September 25, 2013

pdiddy's blog

Attacking and Securing PEAP

Protected Extensible Authentication Protocol (PEAP) is often regarded as a secure 802.11 wireless authentication protocol. Whilst PEAP has the ability to become a secure protocol it is certainly not without its deficiencies. I thought I would take this opportunity to provide everyone with an overview of the PEAP protocol by examining what it is, how it works, where its shortcomings lie, and how to secure it.

Before we dive into the security concerns surrounding PEAP it is important to know there are currently three versions of the PEAP standard. The version I will be referencing throughout the remainder of this post will be PEAPv0. This is the most common deployment of the PEAP standard.

PEAP is a widely deployed Extensible Authentication Protocol (EAP) type used to securely authenticate users against 802.11 wireless networks. Developed by Microsoft, Cisco and RSA, PEAP has been made popular through its continued support by the Microsoft Windows platform. PEAP has the ability to support a range of inner-authentication methods, most notably Microsoft’s challenge-handshake authentication protocol known as MS-CHAPv2.

Whilst several deficiencies have been discovered over the years in the MS-CHAPv2 protocol, PEAP overcomes these by protecting the MS-CHAPv2 authentication exchange through the establishment of a transport layer security (TLS) tunnel. Through the use of digital certificates PEAP is able to authenticate users over the MS-CHAPv2 protocol in a secure manner.
The PEAP authentication process can be summarized as follows:

  1. Identity information is exchanged (in plain-text) between the supplicant and authenticator.

  2. A secure TLS tunnel is established via a server side digital certificate.

  3. Identity information is exchanged again within the TLS tunnel using the MS-CHAPv2 inner-authentication method.

  4. The pair-wise master key (PMK) is sent from the Remote Authentication Dial-in User Service (RADIUS) server to the supplicant within the encrypted tunnel.

  5. The PMK is sent from to the RADIUS sever to the access point (AP).

  6. Encryption commences between the supplicant and AP.

Attacking PEAP

There are three main attacks which can be used against the PEAP protocol:

1. Authentication Attack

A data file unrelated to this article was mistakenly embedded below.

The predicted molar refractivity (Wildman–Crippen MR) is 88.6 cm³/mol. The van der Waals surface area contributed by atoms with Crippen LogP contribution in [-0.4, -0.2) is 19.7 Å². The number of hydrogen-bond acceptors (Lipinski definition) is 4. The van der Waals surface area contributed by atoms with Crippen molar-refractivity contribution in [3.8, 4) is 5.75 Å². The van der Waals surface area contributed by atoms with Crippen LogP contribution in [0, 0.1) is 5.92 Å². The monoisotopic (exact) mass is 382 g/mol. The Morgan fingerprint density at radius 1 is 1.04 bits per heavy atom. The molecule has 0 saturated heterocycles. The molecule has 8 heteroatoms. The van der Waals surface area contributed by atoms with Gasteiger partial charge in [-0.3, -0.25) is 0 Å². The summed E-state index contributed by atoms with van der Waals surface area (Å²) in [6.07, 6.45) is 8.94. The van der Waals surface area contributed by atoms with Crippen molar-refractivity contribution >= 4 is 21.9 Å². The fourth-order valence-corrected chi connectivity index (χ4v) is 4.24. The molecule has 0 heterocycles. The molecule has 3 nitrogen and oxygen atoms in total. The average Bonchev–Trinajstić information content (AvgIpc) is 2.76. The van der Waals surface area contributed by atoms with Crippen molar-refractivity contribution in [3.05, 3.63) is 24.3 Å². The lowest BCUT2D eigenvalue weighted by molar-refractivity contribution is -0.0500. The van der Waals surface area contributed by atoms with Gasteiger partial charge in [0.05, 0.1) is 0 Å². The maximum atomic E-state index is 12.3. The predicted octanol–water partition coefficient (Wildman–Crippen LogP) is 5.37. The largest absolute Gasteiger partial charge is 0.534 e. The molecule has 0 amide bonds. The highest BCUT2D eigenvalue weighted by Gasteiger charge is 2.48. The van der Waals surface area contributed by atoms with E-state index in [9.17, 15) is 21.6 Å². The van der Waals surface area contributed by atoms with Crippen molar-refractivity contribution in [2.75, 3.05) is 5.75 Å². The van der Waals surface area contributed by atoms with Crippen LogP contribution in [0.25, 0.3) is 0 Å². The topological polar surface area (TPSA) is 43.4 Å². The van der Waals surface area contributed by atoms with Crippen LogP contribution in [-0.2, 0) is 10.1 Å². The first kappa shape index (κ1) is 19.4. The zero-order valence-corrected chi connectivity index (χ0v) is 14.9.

The PEAP authentication attack is a primitive means of gaining unauthorized access to PEAP networks. By sniffing usernames from the initial (unprotected) PEAP identity exchange an attacker can attempt to authenticate to the target network by ‘guessing’ user passwords. This attack is often ineffective as the authenticator will silently ignores bad login attempts ensuring a several second delay exists between login attempts. Whilst a lockout policy will also defend against this type of attack, failed login attempts could trigger a denial of service (DoS) attack on the network.

2. Key Distribution Attack

The key distribution attack exploits a weakness in the RADIUS protocol. Whilst this attack is not specific to PEAP deployments, it is often regarded as the weakest point in an 802.11 PEAP/WPA infrastructure.

The key distribution attack relies on an attacker capturing the PMK transmission between the RADIUS server and the AP. As the PMK is transmitted outside of the TLS tunnel, its protection is solely reliant on the RADIUS server’s HMAC-MD5 hashing algorithm. Should an attacker be able to leverage a man-in-the-middle attack between the AP and RADIUS sever, a brute-force attempt could be made to crack the RADIUS shared secret. This would ultimately provide the attacker with access to the PMK – allowing full decryption of all traffic between the AP and supplicant.

3. RADIUS Impersonation Attack

The RADIUS impersonation attack relies on users being left with the decision to trust or reject certificates from the authenticator. Attackers can exploit this deployment weakness by impersonating the target network’s AP service set identifier (SSID) and RADIUS server. Once both the RADIUS server and AP have been impersonated the attacker can issue a ‘fake’ certificate to the authenticating user. After the certificate has been accepted by the user the client will proceed to authenticate via the inner authentication mechanism. This allows the attacker to capture the MSCHAPv2 challenge/response and attempt to crack it offline.

Securing PEAP

In order to secure PEAP deployments from RADIUS impersonation and authentication attacks the following client-side configurations should be deployed:

  1. Ensure the common name (CN) of the RADIUS server’s certificate is defined. This setting will ensure clients only accept certificates that contain the specified CN.

  2. Select only the trusted certificate authority (CA) that will be issuing the certificates. This will prevent attackers from using a certificate with the required CN but signed by a different CA.

  3. By not prompting users to authorize new servers the decision to accept or reject certificates from unidentified RADIUS servers is taken away from the user. This setting will silently drop all requests whose certificate CN does not match that which is specified in Step 1.